Parenting Perspectives: To spell or not to spellOn a recent family bike ride, I called over to my husband as the trail neared a neighborhood park. “Should we stop at the P-L-A-Y-G-R-O-U-N-D,” I said, using the spelling tactic to float the idea without getting our 2-year-old daughter, Eve, too excited about the prospect.
By: Sherri Richards, INFORUM
On a recent family bike ride, I called over to my husband as the trail neared a neighborhood park.
“Should we stop at the P-L-A-Y-G-R-O-U-N-D,” I said, using the spelling tactic to float the idea without getting our 2-year-old daughter, Eve, too excited about the prospect.
“What?” Craig called back to me.
Thinking he didn’t hear all the letters, I shortened the loaded word.
“Should we stop at the S-L-I-D-E-S?”
Again, he responded with, “What?”
I’m now yelling. “Should we stop at the S-W-I-N-G-S?”
“What?” he said, smirking.
He had drawn a line – and flipped over my bowl of alphabet soup in the process.
Craig won’t spell out words in front of Eve, nor will he acknowledge my spelled words.
In fact, he goes out of his way to say whatever I just spelled. Words like “snack,” “juice box” and “pool.” And does this ever I-R-K me.
Because as soon as he says it, Eve wants it. And then I have to say N-O.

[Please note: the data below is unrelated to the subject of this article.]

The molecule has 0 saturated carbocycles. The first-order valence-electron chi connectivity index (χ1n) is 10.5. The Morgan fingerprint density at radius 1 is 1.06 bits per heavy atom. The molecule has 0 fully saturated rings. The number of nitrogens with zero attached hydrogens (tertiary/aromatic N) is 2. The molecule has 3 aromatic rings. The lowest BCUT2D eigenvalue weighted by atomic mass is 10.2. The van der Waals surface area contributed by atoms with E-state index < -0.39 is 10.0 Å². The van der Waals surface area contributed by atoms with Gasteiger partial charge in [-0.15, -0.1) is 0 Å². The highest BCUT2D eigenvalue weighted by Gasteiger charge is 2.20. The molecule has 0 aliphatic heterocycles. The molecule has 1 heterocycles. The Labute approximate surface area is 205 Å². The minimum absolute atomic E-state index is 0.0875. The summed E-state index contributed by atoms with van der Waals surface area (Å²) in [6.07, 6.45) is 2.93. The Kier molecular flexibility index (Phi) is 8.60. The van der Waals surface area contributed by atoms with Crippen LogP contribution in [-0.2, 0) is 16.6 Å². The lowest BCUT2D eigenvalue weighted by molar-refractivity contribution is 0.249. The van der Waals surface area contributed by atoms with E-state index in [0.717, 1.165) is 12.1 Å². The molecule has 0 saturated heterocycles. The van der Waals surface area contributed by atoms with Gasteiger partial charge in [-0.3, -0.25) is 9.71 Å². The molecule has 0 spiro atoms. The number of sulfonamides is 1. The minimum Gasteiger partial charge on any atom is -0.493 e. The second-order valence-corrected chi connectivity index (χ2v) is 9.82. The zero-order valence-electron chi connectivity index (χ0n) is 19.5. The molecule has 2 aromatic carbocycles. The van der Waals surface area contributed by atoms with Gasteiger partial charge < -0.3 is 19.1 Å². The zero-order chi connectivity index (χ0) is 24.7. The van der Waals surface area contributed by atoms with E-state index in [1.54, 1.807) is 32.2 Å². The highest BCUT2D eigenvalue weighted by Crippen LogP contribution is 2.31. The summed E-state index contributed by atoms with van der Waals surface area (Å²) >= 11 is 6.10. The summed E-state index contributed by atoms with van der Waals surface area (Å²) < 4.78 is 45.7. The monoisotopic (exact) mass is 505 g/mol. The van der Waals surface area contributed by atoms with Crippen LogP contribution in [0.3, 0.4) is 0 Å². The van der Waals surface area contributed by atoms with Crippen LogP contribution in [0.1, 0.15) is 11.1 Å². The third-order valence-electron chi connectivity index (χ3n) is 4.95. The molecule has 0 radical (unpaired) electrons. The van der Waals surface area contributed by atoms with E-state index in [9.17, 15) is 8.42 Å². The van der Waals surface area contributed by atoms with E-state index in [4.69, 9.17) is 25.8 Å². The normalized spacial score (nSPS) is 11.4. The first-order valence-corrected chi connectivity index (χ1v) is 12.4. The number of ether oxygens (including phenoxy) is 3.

His side: Eve should learn she can’t have everything she wants when she wants it. We shouldn’t need to tiptoe around her.
“I think we should be able to speak freely,” he told me. “Just because we say something, that doesn’t mean she can have it right at that moment.”
I counter that spelling is a universal parenting technique to avoid an unnecessary temper tantrum.
I remembered an early 1990s McDonald’s commercial, now immortalized on YouTube. Young parents at a shopping mall with their two children spell out several words in their conversation: “toy store,” “birthday,” “present,” “lunch” and then “W-H-E-R-E.”
Their little girl says, and then spells, “McDonald’s,” having followed every word.
Maybe my husband has a point here. Eve will eventually learn to spell. She can already spell her name and a few other three-lettered words.
Craig asked if we’re supposed to pass each other notes or learn a foreign language when her spelling skills advance.
I’d hope that by the time she can spell, she won’t be a toddler thrown into a tizzy at just the thought of a fruit snack.
Until then, he can deal with the next T-A-N-T-R-U-M.
Sherri Richards is mother of a 2-year-old daughter and is an employee of The Forum. She’s also “Top Mom” at http://moms.inforum.com.